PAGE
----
Ask almost any American over the age of 50 where they were and what they were doing on November 22, 1963, and most can tell you. That was the day that John F. Kennedy, the 35th president of the United States, was assassinated in Dallas, Texas, and that event just seems to stick in people's minds.
As the president’s motorcade entered Dealey Plaza in downtown Dallas, three shots rang out, leaving the president dead and Texas Governor Connelly seriously wounded. The presidential motorcade rushed to nearby Parkland Hospital, where an unsuccessful attempt was made to resuscitate the president. Lee Harvey Oswald was arrested a few hours later and charged with assassinating the president, but nightclub owner Jack Ruby shot him to death in the basement of the Dallas Police Station before he ever went to trial.
The Warren Commission, charged by Congress with determining the facts surrounding the death of President Kennedy, determined that Lee Harvey Oswald fired the three shots from a sixth-floor window of the Texas Book Depository where he worked, and that he acted alone. However, many claim that there was another gunman located on the grassy knoll adjacent to Dealey Plaza, and based on eyewitness evidence, much speculation, and apparent inconsistencies seen in an amateur video taken of the assassination as it happened, conspiracy theories abound, making the Kennedy assassination one of the most discussed events in recent history. The truth of what actually happened will probably never be known.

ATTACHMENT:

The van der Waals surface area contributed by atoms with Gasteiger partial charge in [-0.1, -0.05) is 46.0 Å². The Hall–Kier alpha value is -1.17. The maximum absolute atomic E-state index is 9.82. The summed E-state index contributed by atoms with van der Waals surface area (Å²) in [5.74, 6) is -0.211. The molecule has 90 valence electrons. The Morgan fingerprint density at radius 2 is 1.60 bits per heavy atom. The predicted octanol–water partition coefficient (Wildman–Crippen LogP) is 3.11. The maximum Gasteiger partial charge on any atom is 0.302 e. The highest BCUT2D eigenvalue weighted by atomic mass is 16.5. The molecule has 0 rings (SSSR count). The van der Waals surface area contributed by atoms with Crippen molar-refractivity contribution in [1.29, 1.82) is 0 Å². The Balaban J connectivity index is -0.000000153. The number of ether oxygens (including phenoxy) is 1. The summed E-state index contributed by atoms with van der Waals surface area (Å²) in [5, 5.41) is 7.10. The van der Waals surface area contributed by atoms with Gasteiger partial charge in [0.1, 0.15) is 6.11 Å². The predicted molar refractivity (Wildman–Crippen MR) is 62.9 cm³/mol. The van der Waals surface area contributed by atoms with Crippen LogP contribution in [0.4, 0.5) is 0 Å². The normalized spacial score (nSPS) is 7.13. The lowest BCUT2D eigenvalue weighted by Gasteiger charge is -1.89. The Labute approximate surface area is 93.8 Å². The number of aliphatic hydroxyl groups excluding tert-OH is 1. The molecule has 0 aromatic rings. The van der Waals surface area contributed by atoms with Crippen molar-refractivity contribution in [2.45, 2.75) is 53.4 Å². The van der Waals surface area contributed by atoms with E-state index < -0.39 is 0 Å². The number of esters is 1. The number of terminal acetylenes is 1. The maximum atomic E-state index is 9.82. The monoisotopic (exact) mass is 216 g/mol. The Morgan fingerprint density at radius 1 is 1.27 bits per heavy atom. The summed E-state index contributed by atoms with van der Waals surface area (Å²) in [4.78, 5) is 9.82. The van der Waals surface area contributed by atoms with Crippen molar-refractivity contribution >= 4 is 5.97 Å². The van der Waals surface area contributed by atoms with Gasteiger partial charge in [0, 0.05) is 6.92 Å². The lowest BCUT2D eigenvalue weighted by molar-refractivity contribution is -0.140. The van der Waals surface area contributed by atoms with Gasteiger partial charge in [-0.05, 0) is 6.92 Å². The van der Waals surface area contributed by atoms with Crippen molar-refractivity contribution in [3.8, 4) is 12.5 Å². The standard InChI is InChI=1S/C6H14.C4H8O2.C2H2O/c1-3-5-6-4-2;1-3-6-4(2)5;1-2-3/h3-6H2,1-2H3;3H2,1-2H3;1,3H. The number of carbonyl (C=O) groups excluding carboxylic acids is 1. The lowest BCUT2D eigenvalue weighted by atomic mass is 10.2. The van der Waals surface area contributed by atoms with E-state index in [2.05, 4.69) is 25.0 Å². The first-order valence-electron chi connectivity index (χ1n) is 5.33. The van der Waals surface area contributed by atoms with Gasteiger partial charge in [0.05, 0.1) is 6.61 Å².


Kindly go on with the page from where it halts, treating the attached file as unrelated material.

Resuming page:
The Texas Book Depository has been turned into a museum dedicated to chronicling the assassination and the historical events surrounding it. Dealey Plaza has been named a national historic landmark. I have been fascinated with the Kennedy assassination for years, so on our recent trip to Dallas, we visited Dealey Plaza. Unfortunately, it was nearly closing time for the museum, so we opted not to pay the $10 per person admission fee for a 30-minute visit.
We were able to walk around Dealey Plaza and spend time in the area. A memorial structure has been built on the famed grassy knoll, and it contains interesting displays and information about the assassination. A historical marker has been placed along the highway marking the spot where the president’s limousine was when he was struck by the fatal shot.
Unfortunately, the site has been overrun by individuals attempting to sell magazines and books touting one conspiracy theory or another to the tourists and history buffs who visit. These salesmen are rather aggressive and can become annoying as they hound guests at every street corner or at the major areas visited at the site. Getting rid of these salesmen requires a firm "no" and occasionally even a rude attitude.
In spite of the high-pressure salesmen that hound visitors at the site, it is well worth the visit, especially for history buffs or anyone interested in the assassination. This was my second visit to Dealey Plaza, and I am yet to get to tour the museum. I would really have liked to do so on this visit, but simply walking the site and seeing the window from which the fatal shots were allegedly fired made the historical knowledge learned in the past more interesting and understandable. As you walk the sidewalks and stand on the grassy knoll, it isn’t hard to imagine the chaos that must have erupted in this small area on that fateful November day.